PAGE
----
How artist-activist Dr. Karen Wilson-Ama Echefu uplifts the cause through song
By Lisa Moore
Imagine the elemental power of a rumbling volcano, the rush of a swift river or the sweep of potent wind through the pine — that’s the resonant voice of Dr. Karen Wilson-Ama Echefu, who is lending her powerful songs to the cause of the Bethesda African Cemetery Coalition and its quest for justice.
“Dr. Karen,” as she’s affectionately known, earned a Ph.D. in U.S. history with a specialization in African Diasporic Folklore from the University of California, Riverside, in 2007. She has worked for decades as a singer, storyteller and teaching artist, inspiring people to share their stories through art. “The arts can do things that nothing else can,” she says—and proves it each time she stirs hearts through song.
Raised in Harlem, New York, and now living in Washington, D.C., Dr. Karen offered her storytelling gifts at the BACC’s first exhibit at American University’s Katzen Arts Center in 2018. After George Floyd’s murder in 2020, she was glad to see the country ignited in protests for justice, but disheartened when her friend, Caroline Brewer, noted that no one was singing at the demonstrations. For Dr. Karen, that lack of song robbed the protests of some of their power, so she asked her friend Luci Murphy—another song leader at D.C.-area justice protests—for suggestions of a cause that could benefit from her voice. Luci said, “Call Marsha Coleman-Adebayo,” president of the BACC.
Recognizing a kindred spirit, Marsha invited Karen to attend a BACC protest at the construction site along River Road where excavators have left a massive hole in what had once been sacred ground for a thriving Black community that was pushed out decades ago by development and restrictive covenants. Marsha had invited Karen to come and tell a story, but the scene was better suited for chanting and song. “I started singing freedom songs and spirituals,” she says. When the crowd began to chant “this is the scene of a crime,” Dr. Karen spontaneously turned those words into a song—and that became the anthem for Moses Cemetery.
Since then, Dr. Karen has attended many protests with the BACC and written three songs for the cause. When she sings, she weaves in the names of Black people who had been buried at Moses Cemetery, including Cora and Jeremiah Botts, the Jackson family, the Masons, the Burleys. Singing their names helps keep their memory alive, and memory is the lifeblood of history.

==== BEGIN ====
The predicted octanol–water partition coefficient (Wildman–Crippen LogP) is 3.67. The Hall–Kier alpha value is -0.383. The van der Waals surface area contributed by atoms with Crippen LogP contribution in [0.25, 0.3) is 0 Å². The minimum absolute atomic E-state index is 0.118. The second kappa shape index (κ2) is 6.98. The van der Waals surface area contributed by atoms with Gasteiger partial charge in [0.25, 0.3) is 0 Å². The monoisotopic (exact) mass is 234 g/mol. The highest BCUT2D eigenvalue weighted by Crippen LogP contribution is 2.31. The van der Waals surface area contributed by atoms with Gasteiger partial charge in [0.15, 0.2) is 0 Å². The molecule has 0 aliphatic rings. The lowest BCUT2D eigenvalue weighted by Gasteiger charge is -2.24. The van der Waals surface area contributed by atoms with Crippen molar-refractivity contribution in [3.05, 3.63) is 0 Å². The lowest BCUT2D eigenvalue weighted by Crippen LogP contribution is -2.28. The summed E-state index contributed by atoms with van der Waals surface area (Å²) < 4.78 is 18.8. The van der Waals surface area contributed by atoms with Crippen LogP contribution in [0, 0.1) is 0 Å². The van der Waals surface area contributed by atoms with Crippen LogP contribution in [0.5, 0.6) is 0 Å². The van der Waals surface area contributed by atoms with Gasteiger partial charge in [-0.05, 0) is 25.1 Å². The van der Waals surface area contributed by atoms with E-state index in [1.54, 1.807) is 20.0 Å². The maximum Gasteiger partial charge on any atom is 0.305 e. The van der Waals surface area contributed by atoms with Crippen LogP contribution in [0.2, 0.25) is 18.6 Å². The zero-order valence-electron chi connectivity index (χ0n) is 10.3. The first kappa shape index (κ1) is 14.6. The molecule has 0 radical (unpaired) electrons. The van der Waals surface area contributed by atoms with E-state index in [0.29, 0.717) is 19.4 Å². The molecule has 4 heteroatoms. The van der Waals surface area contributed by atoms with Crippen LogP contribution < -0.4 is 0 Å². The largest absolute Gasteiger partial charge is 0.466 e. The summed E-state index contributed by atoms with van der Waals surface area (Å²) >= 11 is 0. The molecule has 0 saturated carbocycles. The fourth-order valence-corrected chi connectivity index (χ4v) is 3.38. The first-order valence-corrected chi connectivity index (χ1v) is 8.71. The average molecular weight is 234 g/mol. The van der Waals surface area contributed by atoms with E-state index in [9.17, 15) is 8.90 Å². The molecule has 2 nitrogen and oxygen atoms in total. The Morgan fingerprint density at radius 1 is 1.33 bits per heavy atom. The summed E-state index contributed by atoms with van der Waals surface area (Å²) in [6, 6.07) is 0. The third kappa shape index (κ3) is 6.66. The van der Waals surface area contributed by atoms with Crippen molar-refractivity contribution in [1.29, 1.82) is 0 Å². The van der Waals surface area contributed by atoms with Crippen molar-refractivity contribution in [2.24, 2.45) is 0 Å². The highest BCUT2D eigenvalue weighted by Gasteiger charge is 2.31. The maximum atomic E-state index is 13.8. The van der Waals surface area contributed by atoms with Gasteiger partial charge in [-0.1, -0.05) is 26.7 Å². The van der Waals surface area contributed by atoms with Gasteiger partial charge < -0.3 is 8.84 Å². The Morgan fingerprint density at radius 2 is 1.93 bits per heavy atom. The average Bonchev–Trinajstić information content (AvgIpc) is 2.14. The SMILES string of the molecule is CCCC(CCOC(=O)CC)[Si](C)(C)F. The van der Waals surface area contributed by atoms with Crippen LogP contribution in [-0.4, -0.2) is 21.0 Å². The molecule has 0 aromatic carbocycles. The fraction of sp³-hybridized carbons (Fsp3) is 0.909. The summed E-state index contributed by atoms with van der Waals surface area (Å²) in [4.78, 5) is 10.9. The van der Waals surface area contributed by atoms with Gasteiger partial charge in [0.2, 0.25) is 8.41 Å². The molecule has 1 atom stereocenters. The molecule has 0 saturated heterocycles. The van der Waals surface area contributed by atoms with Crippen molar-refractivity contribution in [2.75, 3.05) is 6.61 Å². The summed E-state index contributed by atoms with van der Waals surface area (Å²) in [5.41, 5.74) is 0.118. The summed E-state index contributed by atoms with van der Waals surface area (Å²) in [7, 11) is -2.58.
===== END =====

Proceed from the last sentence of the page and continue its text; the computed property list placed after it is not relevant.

“The BACC is working to protect the cemetery and what it represents,” says Dr. Karen. “They are working in concert with those who came before, and that’s very strengthening. It’s not easy. But one reason why the story is important to me, as a historian, is that the story, when properly told, sheds light. Desecration must be done in darkness. Story sheds light, and helps everyone to face the truth.”
For Karen, victory will come when Montgomery County acknowledges that Moses Cemetery and much of the surrounding land belonged to a thriving Black community and was taken without legal grounds. She’d also like to see the creation of a museum, “a memorial to say these people were here, they did well, they brought their Africanicity with them, and they left through no fault of their own. We can tell their story.”
Dr. Karen sees this as the path toward healing, toward recognizing the Black community’s contributions that have been “erased, overlooked or just stolen.” But in a broader sense, she sees success for Moses Cemetery as repair for the entire society. “History is all of our stories,” she says. “A story that is not told is the loudest story in the house. If it is not told, then some people have to stay in a skewed narrative. If we do not know our history, we are dooming our children and grandchildren to make the same mistakes. We have the opportunity here to reimagine a society where everyone can do well. No one has to be told fairy tales about who they are or who someone else is. We can look at our contributions and see ourselves as strong and capable, with everyone working together.”
Is that utopian vision possible? Dr. Karen knows that many people flinch when being asked to face the truth of the past, and that many white people rebel against discussing the systemic racism born of slavery and colonization and painfully impacting millions of lives to this day. But she uses an apt analogy to explain why facing the pain is vital: “It’s like having frostbite,” she says. “It hurts so much you just want to go to sleep, but if you go to sleep, you never wake up. You have to keep walking, and that’s painful. You’re hurting, but you move through it, you become stronger, and you begin to heal.”
And so Dr. Karen tells stories, sings truth, inspires people to hold onto hope. “We can’t afford hopelessness ,” she says. “If the Black people who lived in the River Road community had been hopeless, by the time they got to 1865 they wouldn’t have had anything to move forward with.” But move forward they did, despite all odds, and the Macedonia Baptist Church on River Road—a vestige of that community—remains a beacon of light shining on the past and leading the way forward.
One of the songs Dr. Karen wrote for the BACC was inspired by Harriet Tubman and captures this spirit of hope. “When the lanterns come, keep going,” she sings. “And when the dogs bark, keep going. And when the guns fire, keep going. Keep going. Move on.”